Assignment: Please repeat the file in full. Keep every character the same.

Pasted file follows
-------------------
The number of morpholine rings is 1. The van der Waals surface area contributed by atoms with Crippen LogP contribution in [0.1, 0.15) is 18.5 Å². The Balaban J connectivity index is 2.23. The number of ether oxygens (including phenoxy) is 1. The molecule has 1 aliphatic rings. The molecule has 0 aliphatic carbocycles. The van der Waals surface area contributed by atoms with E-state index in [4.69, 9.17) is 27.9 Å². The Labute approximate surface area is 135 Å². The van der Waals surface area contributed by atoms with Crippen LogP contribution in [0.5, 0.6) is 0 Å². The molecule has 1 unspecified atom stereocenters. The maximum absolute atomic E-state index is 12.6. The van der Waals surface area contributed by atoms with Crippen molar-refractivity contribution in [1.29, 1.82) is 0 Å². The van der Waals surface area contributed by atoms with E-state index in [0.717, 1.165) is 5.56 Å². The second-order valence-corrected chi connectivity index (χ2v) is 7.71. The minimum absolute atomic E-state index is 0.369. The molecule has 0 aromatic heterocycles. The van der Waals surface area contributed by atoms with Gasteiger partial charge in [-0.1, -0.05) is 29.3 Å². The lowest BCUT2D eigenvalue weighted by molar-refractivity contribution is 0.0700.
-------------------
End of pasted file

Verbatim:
The number of morpholine rings is 1. The van der Waals surface area contributed by atoms with Crippen LogP contribution in [0.1, 0.15) is 18.5 Å². The Balaban J connectivity index is 2.23. The number of ether oxygens (including phenoxy) is 1. The molecule has 1 aliphatic rings. The molecule has 0 aliphatic carbocycles. The van der Waals surface area contributed by atoms with E-state index in [4.69, 9.17) is 27.9 Å². The Labute approximate surface area is 135 Å². The van der Waals surface area contributed by atoms with Crippen LogP contribution in [0.5, 0.6) is 0 Å². The molecule has 1 unspecified atom stereocenters. The maximum absolute atomic E-state index is 12.6. The van der Waals surface area contributed by atoms with Crippen molar-refractivity contribution in [1.29, 1.82) is 0 Å². The van der Waals surface area contributed by atoms with E-state index in [0.717, 1.165) is 5.56 Å². The second-order valence-corrected chi connectivity index (χ2v) is 7.71. The minimum absolute atomic E-state index is 0.369. The molecule has 0 aromatic heterocycles. The van der Waals surface area contributed by atoms with Gasteiger partial charge in [-0.1, -0.05) is 29.3 Å². The lowest BCUT2D eigenvalue weighted by molar-refractivity contribution is 0.0700.